The ever-changing paradigms of environmental sanitation in the food processing industry require today's sanitarians to stay on top of the myriad tools and technologies available to assist them in achieving regulatory compliance and in-house sanitary standards. The process of cleaning and sanitizing food-contact surfaces in the food plant or food-handling facility is an integral part of a comprehensive sanitation program, and perhaps one of the areas that must be proactively reviewed given the constant advances in chemical sanitation science.
"Although we have seen the introduction of improved sanitizers, from peracetic acid to chlorine dioxide, and so on, as well as user-friendly microbial testing devices, it all comes back to thoroughly cleaning the surface to be sanitized," says Chris Celusta, Manager, Food Processing Sanitation with Spartan Chemical Co., Inc. of Maumee, OH, a recognized international leader in the manufacture of chemical specialty and industrial maintenance products since 1956. "Without this being accomplished, the sanitizer will not reduce bacteria to safe and acceptable levels."
The considerations involved with choosing the right combination of available chemical cleaning and sanitizing agents begins with one question, adds Robert Powitz, Ph.D., MPH, RS, noted forensic sanitarian and principal consultant with Old Saybrook, CT-based R.W. Powitz & Associates. "Food manufacturers should set a target level of cleanliness, which can be determined by the answer to the following question: 'At what level of cleanliness and at what level of organisms can we consider a process safe?' Ultimately, this goes back to the user's expectation of the sanitizer and the cleaning protocol used, which in conjunction aim at lowering the initial bioburden of a contaminated surface."
Celusta agrees. "The correct use of sanitation chemicals means selecting the "right" product, at the "right" dilution, using the "right" equipment with a well-trained sanitation team. This is the formula that will insure acceptable results in the plant."
In keeping with its expertise in developing and designing programs to educate the industry as to the proper use of sanitation chemicals, Spartan has identified five of the most effective ways to select and use these in the food sanitation program:
1. Outline Your Goals and Objectives and Share Them with the Sanitation Team.
The goals and objectives of any food sanitation program begin with fundamentals such as the prevention and control of microbial activity to preserve the safety, quality and freshness of the food products. Specific sanitation goals include the maintenance of a clean work environment for employees, proper use of sanitation tools and technologies, and maximization of the life span of the equipment and facilities. As long as people understand why they need to achieve certain conditions and how to get there, the food processor will be very successful in administering its sanitation program.
2. One Size Does Not Fit All.
Each plant has unique challenges. These range from the types of soils and/or soil load in a given plant to whether there is an adequate water supply that coincides with the quality, quantity, temperature and water pressure that will contribute to the success of the sanitation program. For example, each operation should consider whether the water has a high content of minerals to determine if an acid wash will need to be done periodically.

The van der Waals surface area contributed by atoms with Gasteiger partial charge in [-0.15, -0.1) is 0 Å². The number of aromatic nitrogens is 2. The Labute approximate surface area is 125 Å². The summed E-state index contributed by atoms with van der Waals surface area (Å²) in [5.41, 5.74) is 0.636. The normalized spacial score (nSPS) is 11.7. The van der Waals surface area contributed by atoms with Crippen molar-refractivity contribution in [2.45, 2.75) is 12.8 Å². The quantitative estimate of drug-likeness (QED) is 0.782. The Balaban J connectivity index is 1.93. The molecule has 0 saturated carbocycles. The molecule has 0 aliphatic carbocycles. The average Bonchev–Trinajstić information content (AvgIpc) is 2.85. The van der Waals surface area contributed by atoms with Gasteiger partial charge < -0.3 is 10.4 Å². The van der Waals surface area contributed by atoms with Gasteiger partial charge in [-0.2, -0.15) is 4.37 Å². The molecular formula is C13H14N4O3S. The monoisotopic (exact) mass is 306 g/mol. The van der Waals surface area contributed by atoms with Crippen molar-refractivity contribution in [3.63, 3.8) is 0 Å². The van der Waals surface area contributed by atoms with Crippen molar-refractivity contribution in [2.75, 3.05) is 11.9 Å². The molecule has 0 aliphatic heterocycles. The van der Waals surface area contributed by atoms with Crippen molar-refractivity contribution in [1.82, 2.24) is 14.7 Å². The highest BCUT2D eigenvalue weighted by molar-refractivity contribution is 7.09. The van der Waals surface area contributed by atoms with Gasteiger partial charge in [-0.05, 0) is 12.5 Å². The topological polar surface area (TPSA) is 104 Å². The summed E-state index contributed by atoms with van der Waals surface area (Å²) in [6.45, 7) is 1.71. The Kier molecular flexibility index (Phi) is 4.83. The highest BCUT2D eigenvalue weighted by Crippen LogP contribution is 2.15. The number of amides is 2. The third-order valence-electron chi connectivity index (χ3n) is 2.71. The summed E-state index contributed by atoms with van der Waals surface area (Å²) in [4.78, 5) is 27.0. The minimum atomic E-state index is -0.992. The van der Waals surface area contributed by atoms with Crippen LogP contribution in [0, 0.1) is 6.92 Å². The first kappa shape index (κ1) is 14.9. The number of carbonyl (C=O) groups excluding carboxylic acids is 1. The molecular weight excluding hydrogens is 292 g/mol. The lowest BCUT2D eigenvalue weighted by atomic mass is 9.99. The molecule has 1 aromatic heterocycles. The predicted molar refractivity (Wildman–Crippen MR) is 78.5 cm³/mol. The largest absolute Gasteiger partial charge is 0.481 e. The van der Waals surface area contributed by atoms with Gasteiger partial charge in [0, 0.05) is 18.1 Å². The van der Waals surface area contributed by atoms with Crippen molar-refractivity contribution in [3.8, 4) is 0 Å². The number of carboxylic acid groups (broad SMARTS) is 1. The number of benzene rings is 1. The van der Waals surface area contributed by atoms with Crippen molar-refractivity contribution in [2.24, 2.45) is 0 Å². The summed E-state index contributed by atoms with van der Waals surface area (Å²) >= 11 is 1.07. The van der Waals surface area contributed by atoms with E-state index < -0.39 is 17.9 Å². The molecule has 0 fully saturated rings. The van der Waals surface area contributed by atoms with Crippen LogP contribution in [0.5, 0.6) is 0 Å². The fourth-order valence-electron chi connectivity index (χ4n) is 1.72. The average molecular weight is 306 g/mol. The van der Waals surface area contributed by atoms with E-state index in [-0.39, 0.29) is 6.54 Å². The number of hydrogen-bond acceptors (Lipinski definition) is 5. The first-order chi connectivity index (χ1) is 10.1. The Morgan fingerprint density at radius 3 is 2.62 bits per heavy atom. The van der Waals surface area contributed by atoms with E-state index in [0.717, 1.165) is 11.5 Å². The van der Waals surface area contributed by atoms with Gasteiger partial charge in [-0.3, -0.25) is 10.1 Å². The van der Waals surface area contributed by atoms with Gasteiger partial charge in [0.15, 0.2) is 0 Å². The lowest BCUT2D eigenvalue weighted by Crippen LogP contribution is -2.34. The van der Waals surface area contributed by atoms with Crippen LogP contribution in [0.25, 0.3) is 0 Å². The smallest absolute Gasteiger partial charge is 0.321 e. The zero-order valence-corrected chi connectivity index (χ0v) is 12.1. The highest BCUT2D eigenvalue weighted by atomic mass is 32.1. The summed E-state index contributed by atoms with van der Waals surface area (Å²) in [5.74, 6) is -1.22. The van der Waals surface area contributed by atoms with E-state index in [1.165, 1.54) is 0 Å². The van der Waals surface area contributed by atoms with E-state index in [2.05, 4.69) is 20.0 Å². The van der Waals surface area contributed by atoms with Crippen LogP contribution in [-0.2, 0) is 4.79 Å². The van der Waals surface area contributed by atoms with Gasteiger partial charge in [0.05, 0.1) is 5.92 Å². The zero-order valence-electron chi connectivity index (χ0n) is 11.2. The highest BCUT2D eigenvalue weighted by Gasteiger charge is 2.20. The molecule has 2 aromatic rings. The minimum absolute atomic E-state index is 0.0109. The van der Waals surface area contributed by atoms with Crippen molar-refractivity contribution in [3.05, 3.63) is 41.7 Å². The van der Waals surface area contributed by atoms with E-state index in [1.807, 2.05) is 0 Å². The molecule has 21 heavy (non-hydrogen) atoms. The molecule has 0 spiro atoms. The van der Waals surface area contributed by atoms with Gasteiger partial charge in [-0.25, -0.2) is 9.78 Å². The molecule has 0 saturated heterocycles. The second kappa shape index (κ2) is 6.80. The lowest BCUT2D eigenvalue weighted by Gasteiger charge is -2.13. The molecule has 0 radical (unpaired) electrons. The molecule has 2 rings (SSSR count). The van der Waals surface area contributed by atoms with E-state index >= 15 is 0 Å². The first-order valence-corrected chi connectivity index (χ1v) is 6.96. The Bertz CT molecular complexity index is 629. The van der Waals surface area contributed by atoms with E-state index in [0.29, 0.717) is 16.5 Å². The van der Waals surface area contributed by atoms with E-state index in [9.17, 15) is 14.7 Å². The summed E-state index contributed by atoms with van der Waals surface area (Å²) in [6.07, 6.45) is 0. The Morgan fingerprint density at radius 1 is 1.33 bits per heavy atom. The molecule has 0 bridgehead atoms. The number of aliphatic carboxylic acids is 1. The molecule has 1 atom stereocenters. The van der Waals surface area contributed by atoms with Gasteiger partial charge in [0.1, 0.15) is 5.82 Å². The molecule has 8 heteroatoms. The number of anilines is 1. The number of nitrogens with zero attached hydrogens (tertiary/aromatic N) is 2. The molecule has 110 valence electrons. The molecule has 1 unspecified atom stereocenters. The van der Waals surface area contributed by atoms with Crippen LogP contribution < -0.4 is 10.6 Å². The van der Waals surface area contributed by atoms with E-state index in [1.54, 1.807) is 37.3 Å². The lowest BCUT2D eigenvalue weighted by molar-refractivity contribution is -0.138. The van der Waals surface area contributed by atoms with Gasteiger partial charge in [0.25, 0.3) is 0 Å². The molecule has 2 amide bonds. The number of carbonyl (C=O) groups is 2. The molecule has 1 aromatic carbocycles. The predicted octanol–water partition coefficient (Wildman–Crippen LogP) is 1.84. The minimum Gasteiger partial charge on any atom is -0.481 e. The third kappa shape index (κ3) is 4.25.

Selecting the "right" product at the appropriate dilution is critical. When cleaning, the company must keep in mind dilution ratios, water temperature, contact/dwell time and mechanical agitation tools. As with sanitizers, users must understand the microbial concerns relative to their specific operations in order to recommend the "right" sanitizer.
3. Select the Right Equipment.
Whether portable foamers or wall-mounted chemical dispensing units, these "tools" not only contribute to efficiencies, but also provide productivity enhancements. They are an excellent investment to ensure the successful application of cleaning and sanitizing chemicals, ultimately helping to ensure a successful sanitation program. In addition, there should be consideration of proportioning units, which contribute to worker safety and make sure that the product is properly mixed for its most effective application and result.
4. Ensure Cleaners & Sanitizers are Compatible with Equipment.
In most instances, the majority of equipment in food processing plants are made of stainless steel. However, there are cases in which food contact surfaces are made with soft metals, which makes critical the selection of sanitation chemicals that will not damage the surface of the equipment by scratching or otherwise harming the finish. Such damage can provide a hospitable area for unwanted bacteria to grow and develop on the surface of equipment.
5. Train Sanitation Employees.
Training must be continuous and provide clear, accurate information so that the "human" element functions hand-in-hand with the cleaning solutions and equipment. Remember, the sanitation program is only as effective as the people who implement it on a daily basis.

Ultimately, selecting cleaning and sanitizing sanitation chemicals for use in food supply chain operations must be based on good science. Establishing well-defined microbiological end-points through cleaning, with toxicity, economy and ease of use as relevant factors, will make that selection a valuable tool in an overall program of contamination control in the food industry operation.